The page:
An aspiring model who was sexually assaulted by a fashion photographer at his studio has revealed how she has ‘nightmares’ about the assault and ‘still feels physically sick’.
Pascal Molliere, 55, attacked the woman, then aged 22, during an hour-long photoshoot at a warehouse in Fulham, west London, in July 2010. This week he was sentenced to three years in jail for the assault.
Ahead of the shoot, he had asked the woman whether she wanted ‘to do fashion or sexy shots’ and encouraged her to bring a variety of outfits.
The photographer locked the studio door, then encouraged her to remove more and more clothing and pose for increasingly more revealing photographs before touching and kissing her genitals and forcefully kissing her on the mouth.
Molliere, from Hampshire, was jailed for three years at Southwark Crown Court, after he was previously found guilty by a jury of three counts of sexual assault following a nine-day trial.
Judge Philip Bartle QC said it was a ‘clear case of abuse of trust’, which had a ‘life-changing’ impact on the victim, who cannot be identified because she is the victim of sexual offences.
‘This would appear to be a case where Mr Molliere exploited his position as a professional photographer to exploit the vulnerability of a trusting young woman who was also a paying customer to satisfy his sexual desires,’ he said.
‘(The victim) obviously trusted Mr Molliere and he abused that trust in the appalling way, which even he now describes as abhorrent.’
The court heard the woman had moved to London to pursue an acting career and had borrowed money from her mother to pay for portfolio images to publicise herself.
The court was told Molliere was a ‘highly renowned and highly regarded photographer of celebrities and actors’ who was in ‘a position of power’ which he ‘abused’.
Reading her victim impact statement from the witness box, the woman said: ‘When I moved to London the dream was to get into theatre, film or television and for that I needed professional head shots.
‘After what happened, I felt so sick at the thought of even trying to go for roles, that somehow it would rear its ugly head and I would just be made out to be another girl willing to do anything to get to the top.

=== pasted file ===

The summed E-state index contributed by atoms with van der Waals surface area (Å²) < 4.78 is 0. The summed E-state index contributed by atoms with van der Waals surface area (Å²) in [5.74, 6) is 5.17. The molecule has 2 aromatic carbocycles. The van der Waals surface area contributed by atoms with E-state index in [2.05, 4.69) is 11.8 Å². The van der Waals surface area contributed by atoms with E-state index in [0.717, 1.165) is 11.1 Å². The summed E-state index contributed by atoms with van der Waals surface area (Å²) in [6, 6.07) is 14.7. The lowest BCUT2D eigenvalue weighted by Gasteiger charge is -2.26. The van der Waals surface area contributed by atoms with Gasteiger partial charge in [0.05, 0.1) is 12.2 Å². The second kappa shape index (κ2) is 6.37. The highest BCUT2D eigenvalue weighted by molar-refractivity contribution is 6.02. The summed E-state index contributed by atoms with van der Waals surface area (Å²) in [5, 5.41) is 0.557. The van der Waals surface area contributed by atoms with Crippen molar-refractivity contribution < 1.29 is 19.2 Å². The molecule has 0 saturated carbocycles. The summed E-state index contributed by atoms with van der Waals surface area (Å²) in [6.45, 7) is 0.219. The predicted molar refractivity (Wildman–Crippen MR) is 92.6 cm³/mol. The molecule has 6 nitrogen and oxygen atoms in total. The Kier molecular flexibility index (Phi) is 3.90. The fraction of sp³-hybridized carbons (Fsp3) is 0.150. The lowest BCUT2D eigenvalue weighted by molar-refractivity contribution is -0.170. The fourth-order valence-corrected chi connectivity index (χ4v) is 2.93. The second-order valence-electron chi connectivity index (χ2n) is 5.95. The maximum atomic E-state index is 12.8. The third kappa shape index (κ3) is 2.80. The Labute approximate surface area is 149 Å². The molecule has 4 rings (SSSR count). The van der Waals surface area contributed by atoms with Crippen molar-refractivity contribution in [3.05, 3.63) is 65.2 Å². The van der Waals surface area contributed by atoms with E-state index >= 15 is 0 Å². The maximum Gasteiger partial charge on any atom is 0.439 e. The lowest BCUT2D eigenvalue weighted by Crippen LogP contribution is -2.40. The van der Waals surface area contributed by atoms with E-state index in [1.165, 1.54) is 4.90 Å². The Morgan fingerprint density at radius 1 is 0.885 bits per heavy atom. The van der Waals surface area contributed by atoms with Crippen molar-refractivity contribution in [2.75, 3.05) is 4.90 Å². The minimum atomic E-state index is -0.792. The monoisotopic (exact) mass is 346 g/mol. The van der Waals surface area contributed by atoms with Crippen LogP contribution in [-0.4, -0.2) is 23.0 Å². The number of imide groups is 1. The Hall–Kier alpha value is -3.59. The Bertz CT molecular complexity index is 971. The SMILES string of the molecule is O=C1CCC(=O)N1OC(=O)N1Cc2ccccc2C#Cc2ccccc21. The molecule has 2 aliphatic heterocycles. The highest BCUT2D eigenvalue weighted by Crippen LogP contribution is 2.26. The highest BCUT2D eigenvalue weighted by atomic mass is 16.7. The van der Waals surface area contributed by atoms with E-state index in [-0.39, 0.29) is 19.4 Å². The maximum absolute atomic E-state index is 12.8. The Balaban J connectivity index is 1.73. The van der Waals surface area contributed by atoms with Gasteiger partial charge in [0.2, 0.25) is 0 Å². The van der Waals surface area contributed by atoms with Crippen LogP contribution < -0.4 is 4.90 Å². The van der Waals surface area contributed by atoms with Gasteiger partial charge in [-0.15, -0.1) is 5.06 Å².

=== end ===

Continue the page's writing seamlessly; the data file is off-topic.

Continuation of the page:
‘It crushed me and I gave up on my dreams.’
After leaving the studio the woman ‘burst into tears’ and told her boyfriend about what had happened.
He called Molliere an ‘abhorrent human’ and contacted him, telling him to delete all the photographs and to refund the money or he would contact the police.
The victim said she was inspired to report the photographer to police in 2019 after the #MeToo movement gained momentum.
‘I have nightmares where my skin crawls and feel physically sick,’ she said.
‘After it all happened, I felt sick, disgusted with myself. For all these years I have felt guilty and ashamed that I must have done something to make him think it was what I wanted.
‘I remember the feeling of fear being locked in that room.’
During the trial, Molliere denied all counts against him, claiming the incident ‘absolutely’ did not happen and the woman left his studio seeming “elated”.
But he has since admitted his guilt in a pre-sentence report, describing his own actions as ‘abhorrent’ but saying he acted ‘spontaneously’.
Molliere, who has been involved with sustainable food business StreetCube after closing his photography business, was also handed a 10-year sexual harm prevention order banning him from working as a photographer without police permission.